Yak farmers in the mountains of Nepal are using wireless internet technology to keep in touch with their families.
The yaks are two days' walk from the village
They are taking advantage of a wi-fi network set up in a remote region of the mountain kingdom where there are no phones or other means of communication.
It is the result of a campaign led by local teacher Mahabir Pun, and backed by volunteers and donations, to bring the internet to an isolated part of the world.
So far, the Nepal Wireless Networking project has hooked up five villages in the area using wireless technology.
"Yak farmers are using the network to buy and sell livestock, and exchange vetinerary tips," said Mr Pun.
"From the village where I live, the yak farm is two days' walk away, so that was one of the reasons why I thought about using wireless technology," he told the BBC programme Go Digital.
Aerials bounce the net signal to the villages
"After we had the network, we could talk to the people taking care of the yak and ask them if they had problems, for example if they needed medicine or food or if they had any messages for their families.
"They can send message via e-mail and also they can do it through NetMeeting video conferencing software, so they can also talk."
The project was featured in a BBC News Online article in 2001, at a time when Mr Pun was struggling to get the initiative off the ground.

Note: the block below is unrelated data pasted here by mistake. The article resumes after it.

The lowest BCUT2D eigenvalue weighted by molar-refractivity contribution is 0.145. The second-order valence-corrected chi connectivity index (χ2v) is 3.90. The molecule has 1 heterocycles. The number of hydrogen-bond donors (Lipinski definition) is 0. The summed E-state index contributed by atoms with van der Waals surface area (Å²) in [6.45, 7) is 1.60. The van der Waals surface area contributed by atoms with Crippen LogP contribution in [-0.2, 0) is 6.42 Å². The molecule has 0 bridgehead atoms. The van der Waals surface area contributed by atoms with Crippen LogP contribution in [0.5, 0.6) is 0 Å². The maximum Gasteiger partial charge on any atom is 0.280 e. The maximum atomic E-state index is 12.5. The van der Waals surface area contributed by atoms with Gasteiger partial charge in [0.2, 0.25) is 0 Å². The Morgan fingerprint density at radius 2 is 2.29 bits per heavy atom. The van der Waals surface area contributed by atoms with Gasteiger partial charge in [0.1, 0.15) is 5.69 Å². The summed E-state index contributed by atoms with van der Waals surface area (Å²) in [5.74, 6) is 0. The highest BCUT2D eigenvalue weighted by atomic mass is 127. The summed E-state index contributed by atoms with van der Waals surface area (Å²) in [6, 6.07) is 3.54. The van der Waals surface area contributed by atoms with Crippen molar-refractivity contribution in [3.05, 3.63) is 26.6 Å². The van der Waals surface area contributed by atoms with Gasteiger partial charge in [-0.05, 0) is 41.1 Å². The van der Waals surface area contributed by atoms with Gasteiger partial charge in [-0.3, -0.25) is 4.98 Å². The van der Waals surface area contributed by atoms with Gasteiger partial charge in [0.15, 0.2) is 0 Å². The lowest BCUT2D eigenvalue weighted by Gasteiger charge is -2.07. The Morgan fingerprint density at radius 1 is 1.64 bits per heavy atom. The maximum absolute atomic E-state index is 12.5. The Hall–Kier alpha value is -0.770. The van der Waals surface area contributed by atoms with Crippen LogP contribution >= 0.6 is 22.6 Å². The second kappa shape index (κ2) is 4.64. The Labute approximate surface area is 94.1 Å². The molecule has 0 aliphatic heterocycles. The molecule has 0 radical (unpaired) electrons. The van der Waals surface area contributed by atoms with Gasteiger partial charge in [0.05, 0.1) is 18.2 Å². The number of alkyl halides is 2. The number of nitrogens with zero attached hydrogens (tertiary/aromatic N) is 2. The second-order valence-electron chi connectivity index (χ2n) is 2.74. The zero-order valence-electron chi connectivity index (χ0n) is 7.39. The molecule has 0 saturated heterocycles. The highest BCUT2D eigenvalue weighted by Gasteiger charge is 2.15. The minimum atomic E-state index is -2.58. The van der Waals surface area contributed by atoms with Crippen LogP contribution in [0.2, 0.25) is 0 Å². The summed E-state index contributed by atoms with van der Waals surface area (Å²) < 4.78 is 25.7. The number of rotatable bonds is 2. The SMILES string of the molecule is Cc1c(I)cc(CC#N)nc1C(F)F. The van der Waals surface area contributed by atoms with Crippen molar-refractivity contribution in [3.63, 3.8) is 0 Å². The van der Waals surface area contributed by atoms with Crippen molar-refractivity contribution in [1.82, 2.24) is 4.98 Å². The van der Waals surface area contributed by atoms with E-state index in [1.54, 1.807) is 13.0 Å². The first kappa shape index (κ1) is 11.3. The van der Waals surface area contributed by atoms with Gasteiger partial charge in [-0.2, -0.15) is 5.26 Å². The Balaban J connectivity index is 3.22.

The article prompted a big response from readers, with offers of aid and advice.
Through donations of second-hand equipment and visits by volunteers, Mr Pun was able to turn his vision of a networked Nepal into reality.
Three years later, the villages of Nangi, Paudwar, Ghara, Tikot, and Sikha are connected to the world via the web.
"Villagers are using it to send messages between the villages and to the outside world," said Mr Pun, "and they are putting online things they have to sell."
Mahabir Pun wants to used the network in schools
"It is very useful and exciting also, as no means of communication exists in the rural areas of Nepal right now because of the fighting."
Mr Pun said they were now looking at ways of using the wi-fi network for distance learning as there is a shortage of qualified teachers in the area.
"We are trying to find ways of doing live teaching from one school by one teacher to several schools at the same time," he said.
"If we could do that, it would be very helpful."